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Obama covers plenty of ground on opening day of APEC leaders' meetings

By Ben Feller

AP White House Correspondent

POSTED:
LAST UPDATED: 02:09 p.m. HST, Nov 12, 2011


Placing high hopes on the economic power of Pacific rim nations, President Barack Obama today declared the Asia-Pacific region the heart of explosive growth for years to come. For businesses, he said, “this is where the action’s going to be.”

Obama was in Hawaii courting Asian powers as he sought to improve the beleaguered American jobs outlook. His move comes as his administration has poured attention and capital into deepening relations with Asia as a source of trade, jobs and security ties.

“There is no region in the world that we consider more vital than the Asia-Pacific region,” he told chief executives gathered for a regional economic summit.

For the U.S., Obama’s outreach also reflects worries about Europe’s economic troubles and the need for the United States to tap the enormous base of potential consumers in the emerging nations of Asia.

Underscoring the region’s importance to the U.S., Obama today, as expected, announced the broad outlines of an agreement to create a transpacific trade zone encompassing the United States and eight other nations. He said details must still be worked out, but said the goal was to complete the deal by next year. ‘I’m confident we can get this done,” he said.

On a day of heavy diplomacy, the president also was looking to contain deepening worries over Iran amid a fresh U.N. atomic agency report that Iran is working secretly on a nuclear weapon.

On the sidelines of an Asia-Pacific economic summit, Obama met with Japanese Prime Minister Yoshihiko Noda and was to meet with Chinese President Hu Jintao and Russian President Dmitry Medvedev. The timing of the meetings with the Russian and Chinese leaders was particularly significant as Obama seeks to increase world pressure on Iran.

Obama postponed a three-way working dinner Sunday with Mexico President Felipe Calderon and Canadian Prime Minister Stephen Harper after Calderon had to skip the APEC summit due to the death of his secretary of Interior, Francisco Blake Mora, in a helicopter crash Friday.

Obama is the host of the APEC gathering, a non-binding forum that draws 21 nations from across a vast Asia-Pacific region. Obama chose to host the event in his home state of Hawaii to illustrate his ties and economic commitment to the Pacific region, although security threats may well dominate his private meetings.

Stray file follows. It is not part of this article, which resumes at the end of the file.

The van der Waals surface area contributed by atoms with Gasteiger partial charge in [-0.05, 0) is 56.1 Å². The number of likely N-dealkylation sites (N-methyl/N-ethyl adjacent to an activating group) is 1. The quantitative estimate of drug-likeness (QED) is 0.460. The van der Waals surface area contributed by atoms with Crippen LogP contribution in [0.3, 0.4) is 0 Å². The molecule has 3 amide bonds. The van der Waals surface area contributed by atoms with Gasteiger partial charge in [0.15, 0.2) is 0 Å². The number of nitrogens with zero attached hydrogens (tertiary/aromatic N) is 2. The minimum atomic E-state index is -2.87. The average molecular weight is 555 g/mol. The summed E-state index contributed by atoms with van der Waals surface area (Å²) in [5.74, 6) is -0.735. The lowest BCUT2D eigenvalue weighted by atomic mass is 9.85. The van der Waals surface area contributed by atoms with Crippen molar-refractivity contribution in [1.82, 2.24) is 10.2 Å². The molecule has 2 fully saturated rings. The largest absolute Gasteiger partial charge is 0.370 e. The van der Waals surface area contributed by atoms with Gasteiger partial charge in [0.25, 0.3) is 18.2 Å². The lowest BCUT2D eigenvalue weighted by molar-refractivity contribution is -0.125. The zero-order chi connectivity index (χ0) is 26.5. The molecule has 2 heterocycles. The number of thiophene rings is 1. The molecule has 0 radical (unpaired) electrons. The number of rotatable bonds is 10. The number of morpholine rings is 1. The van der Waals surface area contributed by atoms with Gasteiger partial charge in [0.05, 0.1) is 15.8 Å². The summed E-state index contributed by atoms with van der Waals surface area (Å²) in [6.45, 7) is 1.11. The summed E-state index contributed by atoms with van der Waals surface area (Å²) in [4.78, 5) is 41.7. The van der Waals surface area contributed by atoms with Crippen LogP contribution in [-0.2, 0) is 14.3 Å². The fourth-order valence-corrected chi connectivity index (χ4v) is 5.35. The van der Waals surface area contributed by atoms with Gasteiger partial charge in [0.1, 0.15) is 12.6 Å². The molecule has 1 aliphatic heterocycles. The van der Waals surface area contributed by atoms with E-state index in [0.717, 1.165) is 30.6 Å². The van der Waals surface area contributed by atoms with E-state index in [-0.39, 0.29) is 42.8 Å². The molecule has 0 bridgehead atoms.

“The United States is a Pacific power and we’re here to stay,” Obama said.

He called the transpacific trade zone agreement a model for the Asia-Pacific region and for other trade pacts. Seated with the leaders of the eight other nations, Obama said the trade zone would increase U.S. exports and help create jobs, a top priority.

He said the U.S. is committed to shaping the future security and prosperity of what he called the “fastest growing region in the world.”

The eight countries joining the U.S. in the zone would be Australia, Brunei, Chile, Malaysia, New Zealand, Peru, Singapore and Vietnam. A central topic for Obama and Noda will be Japan’s interest in joining the trade bloc.

In a sign of potential tension with China, Mike Froman, a deputy national security adviser who focuses on international economic matters, shrugged off complaints from China that it had not been invited to join the trade bloc. He told reporters that China had not expressed interest in joining and said the trade group “is not something that one gets invited to. It’s something that one aspires to.”

That pact and its potential payoff for U.S. jobs and business will allow Obama to cast his far-flung travels as crucial to American voters with an election year approaching and concerns of domestic voters centered on the dragging economy. Obama also was to meet with U.S. business leaders Saturday to highlight the importance for interests back home of the Asia-Pacific region. 

Addressing the European debt crisis, Obama said he welcomed the new governments being formed in Greece and Italy, saying they should help calm world financial markets. He said leaders in both countries are demonstrating a commitment to “structural reform” that should give investors confidence. Obama said all of Europe should back the 17 eurozone members in their efforts to resolve their debt crisis — and warned until that’s resolved, they’ll will have a “dampening effect” on the global economy.